Emil: PLI has been huge for Heather and me. We’re better today because of PLI. The church we serve is better. The mission is better. The people that participate are strong as a result. 

For us personally, we did PLI through some of the hardest times in our lives. PLI kept me in ministry. We found a group of people that cared about me, Heather, and our family. PLI wasn’t afraid to challenge me in some big ways, ways that I could receive. The process was invitational. And the coaching! I found leaders that had been where I was. They understood and they walked with me. What a tremendous resource!

My biggest single spiritual breakthrough came when we started mapping the history of the highs and lows in our lives. What resulted from that experience sent me on a course for which I will be forever grateful. We love PLI!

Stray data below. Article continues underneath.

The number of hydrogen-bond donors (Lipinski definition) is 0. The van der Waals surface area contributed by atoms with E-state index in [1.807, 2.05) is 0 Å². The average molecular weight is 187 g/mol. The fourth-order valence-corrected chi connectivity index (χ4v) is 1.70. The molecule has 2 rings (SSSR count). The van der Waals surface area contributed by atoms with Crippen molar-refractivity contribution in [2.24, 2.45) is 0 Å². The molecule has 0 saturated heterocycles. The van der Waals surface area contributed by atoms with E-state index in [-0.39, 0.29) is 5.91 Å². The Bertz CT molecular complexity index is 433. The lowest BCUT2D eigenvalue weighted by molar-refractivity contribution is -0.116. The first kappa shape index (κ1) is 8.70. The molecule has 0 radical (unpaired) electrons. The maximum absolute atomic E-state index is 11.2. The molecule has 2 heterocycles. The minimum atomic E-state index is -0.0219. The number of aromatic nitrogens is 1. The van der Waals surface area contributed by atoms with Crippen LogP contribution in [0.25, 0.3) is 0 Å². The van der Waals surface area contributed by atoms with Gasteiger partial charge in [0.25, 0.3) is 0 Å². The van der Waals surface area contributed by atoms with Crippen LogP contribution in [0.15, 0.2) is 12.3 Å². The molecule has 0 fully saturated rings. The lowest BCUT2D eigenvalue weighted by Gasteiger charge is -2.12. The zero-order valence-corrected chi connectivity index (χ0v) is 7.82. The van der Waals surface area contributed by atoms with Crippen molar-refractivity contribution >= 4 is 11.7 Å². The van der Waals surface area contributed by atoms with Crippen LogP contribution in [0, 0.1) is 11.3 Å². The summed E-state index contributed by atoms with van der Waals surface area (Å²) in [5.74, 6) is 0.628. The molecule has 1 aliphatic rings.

A personal word! There are so many leaders in the PLI family who are courageously leaning forward, unwilling to define our church’s best Gospel ministry days as yesterdays! Every week I observe leaders wrestling with enormously difficult challenges in such diverse contexts. When leaders get better, everyone benefits! And our ability to be going in the right direction as churches benefits, too! For all of you? Thank you.

Would you forward this to 5 or 10 of the leaders around you and ask them what they think, too?